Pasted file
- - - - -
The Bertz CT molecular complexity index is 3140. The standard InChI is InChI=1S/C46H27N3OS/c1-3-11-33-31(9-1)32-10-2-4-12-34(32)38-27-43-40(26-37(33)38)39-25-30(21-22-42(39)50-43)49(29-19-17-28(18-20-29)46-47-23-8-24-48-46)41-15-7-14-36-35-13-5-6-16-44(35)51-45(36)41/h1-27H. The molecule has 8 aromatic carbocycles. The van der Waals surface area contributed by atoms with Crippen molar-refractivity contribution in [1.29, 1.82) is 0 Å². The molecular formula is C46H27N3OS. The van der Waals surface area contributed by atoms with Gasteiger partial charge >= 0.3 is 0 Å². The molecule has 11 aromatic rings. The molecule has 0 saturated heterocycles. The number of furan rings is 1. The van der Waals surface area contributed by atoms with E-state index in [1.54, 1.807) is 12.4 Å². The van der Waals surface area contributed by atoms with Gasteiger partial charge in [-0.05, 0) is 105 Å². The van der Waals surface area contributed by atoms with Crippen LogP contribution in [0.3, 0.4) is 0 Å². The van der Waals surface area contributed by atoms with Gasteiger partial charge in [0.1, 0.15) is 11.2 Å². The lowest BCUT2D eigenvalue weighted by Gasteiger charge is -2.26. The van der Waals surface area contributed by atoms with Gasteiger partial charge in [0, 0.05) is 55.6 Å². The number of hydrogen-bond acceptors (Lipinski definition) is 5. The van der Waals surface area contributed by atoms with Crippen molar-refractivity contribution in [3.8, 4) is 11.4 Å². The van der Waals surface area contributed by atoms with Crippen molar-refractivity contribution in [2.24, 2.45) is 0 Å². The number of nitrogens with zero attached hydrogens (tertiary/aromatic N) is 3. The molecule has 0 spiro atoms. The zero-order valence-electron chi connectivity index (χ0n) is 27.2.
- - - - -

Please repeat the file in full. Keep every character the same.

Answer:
The Bertz CT molecular complexity index is 3140. The standard InChI is InChI=1S/C46H27N3OS/c1-3-11-33-31(9-1)32-10-2-4-12-34(32)38-27-43-40(26-37(33)38)39-25-30(21-22-42(39)50-43)49(29-19-17-28(18-20-29)46-47-23-8-24-48-46)41-15-7-14-36-35-13-5-6-16-44(35)51-45(36)41/h1-27H. The molecule has 8 aromatic carbocycles. The van der Waals surface area contributed by atoms with Crippen molar-refractivity contribution in [1.29, 1.82) is 0 Å². The molecular formula is C46H27N3OS. The van der Waals surface area contributed by atoms with Gasteiger partial charge >= 0.3 is 0 Å². The molecule has 11 aromatic rings. The molecule has 0 saturated heterocycles. The number of furan rings is 1. The van der Waals surface area contributed by atoms with E-state index in [1.54, 1.807) is 12.4 Å². The van der Waals surface area contributed by atoms with Gasteiger partial charge in [-0.05, 0) is 105 Å². The van der Waals surface area contributed by atoms with Crippen LogP contribution in [0.3, 0.4) is 0 Å². The van der Waals surface area contributed by atoms with Gasteiger partial charge in [0.1, 0.15) is 11.2 Å². The lowest BCUT2D eigenvalue weighted by Gasteiger charge is -2.26. The van der Waals surface area contributed by atoms with Gasteiger partial charge in [0, 0.05) is 55.6 Å². The number of hydrogen-bond acceptors (Lipinski definition) is 5. The van der Waals surface area contributed by atoms with Crippen molar-refractivity contribution in [3.8, 4) is 11.4 Å². The van der Waals surface area contributed by atoms with Crippen molar-refractivity contribution in [2.24, 2.45) is 0 Å². The number of nitrogens with zero attached hydrogens (tertiary/aromatic N) is 3. The molecule has 0 spiro atoms. The zero-order valence-electron chi connectivity index (χ0n) is 27.2.